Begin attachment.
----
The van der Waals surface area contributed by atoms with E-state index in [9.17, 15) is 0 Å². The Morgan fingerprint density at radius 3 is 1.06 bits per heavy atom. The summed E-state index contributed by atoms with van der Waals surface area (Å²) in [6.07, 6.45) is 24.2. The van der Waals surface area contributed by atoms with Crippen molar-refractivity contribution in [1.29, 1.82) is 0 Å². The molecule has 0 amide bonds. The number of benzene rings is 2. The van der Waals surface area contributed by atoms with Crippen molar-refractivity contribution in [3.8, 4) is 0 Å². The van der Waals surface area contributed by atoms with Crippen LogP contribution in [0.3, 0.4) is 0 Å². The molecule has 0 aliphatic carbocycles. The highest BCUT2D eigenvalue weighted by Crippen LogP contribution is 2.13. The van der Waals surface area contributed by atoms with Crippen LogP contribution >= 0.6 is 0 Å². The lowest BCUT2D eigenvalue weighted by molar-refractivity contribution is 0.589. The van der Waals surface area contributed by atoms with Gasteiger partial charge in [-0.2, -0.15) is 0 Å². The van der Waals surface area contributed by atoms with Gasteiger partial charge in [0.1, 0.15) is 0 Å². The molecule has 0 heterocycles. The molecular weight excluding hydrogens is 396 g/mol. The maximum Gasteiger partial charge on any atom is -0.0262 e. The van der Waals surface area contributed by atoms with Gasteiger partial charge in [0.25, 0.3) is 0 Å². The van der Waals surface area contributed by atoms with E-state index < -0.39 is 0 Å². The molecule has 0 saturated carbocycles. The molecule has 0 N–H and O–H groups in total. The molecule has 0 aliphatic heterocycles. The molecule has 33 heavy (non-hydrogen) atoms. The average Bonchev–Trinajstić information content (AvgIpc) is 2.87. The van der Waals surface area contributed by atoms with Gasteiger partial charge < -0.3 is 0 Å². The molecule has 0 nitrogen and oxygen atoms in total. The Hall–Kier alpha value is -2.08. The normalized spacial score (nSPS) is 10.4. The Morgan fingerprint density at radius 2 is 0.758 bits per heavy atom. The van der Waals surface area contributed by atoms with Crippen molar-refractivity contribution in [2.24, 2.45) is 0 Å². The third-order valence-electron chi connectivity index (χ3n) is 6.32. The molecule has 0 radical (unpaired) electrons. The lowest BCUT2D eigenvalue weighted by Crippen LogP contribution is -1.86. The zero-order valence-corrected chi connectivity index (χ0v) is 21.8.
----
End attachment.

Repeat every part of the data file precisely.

The van der Waals surface area contributed by atoms with E-state index in [9.17, 15) is 0 Å². The Morgan fingerprint density at radius 3 is 1.06 bits per heavy atom. The summed E-state index contributed by atoms with van der Waals surface area (Å²) in [6.07, 6.45) is 24.2. The van der Waals surface area contributed by atoms with Crippen molar-refractivity contribution in [1.29, 1.82) is 0 Å². The molecule has 0 amide bonds. The number of benzene rings is 2. The van der Waals surface area contributed by atoms with Crippen molar-refractivity contribution in [3.8, 4) is 0 Å². The van der Waals surface area contributed by atoms with Crippen LogP contribution in [0.3, 0.4) is 0 Å². The molecule has 0 aliphatic carbocycles. The highest BCUT2D eigenvalue weighted by Crippen LogP contribution is 2.13. The van der Waals surface area contributed by atoms with Crippen LogP contribution >= 0.6 is 0 Å². The lowest BCUT2D eigenvalue weighted by molar-refractivity contribution is 0.589. The van der Waals surface area contributed by atoms with Gasteiger partial charge in [-0.2, -0.15) is 0 Å². The van der Waals surface area contributed by atoms with Gasteiger partial charge in [0.1, 0.15) is 0 Å². The molecule has 0 heterocycles. The molecular weight excluding hydrogens is 396 g/mol. The maximum Gasteiger partial charge on any atom is -0.0262 e. The van der Waals surface area contributed by atoms with Gasteiger partial charge in [0.25, 0.3) is 0 Å². The van der Waals surface area contributed by atoms with E-state index < -0.39 is 0 Å². The molecule has 0 saturated carbocycles. The molecule has 0 N–H and O–H groups in total. The molecule has 0 aliphatic heterocycles. The molecule has 33 heavy (non-hydrogen) atoms. The average Bonchev–Trinajstić information content (AvgIpc) is 2.87. The van der Waals surface area contributed by atoms with Gasteiger partial charge < -0.3 is 0 Å². The molecule has 0 nitrogen and oxygen atoms in total. The Hall–Kier alpha value is -2.08. The normalized spacial score (nSPS) is 10.4. The Morgan fingerprint density at radius 2 is 0.758 bits per heavy atom. The van der Waals surface area contributed by atoms with Crippen molar-refractivity contribution in [2.24, 2.45) is 0 Å². The third-order valence-electron chi connectivity index (χ3n) is 6.32. The molecule has 0 radical (unpaired) electrons. The lowest BCUT2D eigenvalue weighted by Crippen LogP contribution is -1.86. The zero-order valence-corrected chi connectivity index (χ0v) is 21.8.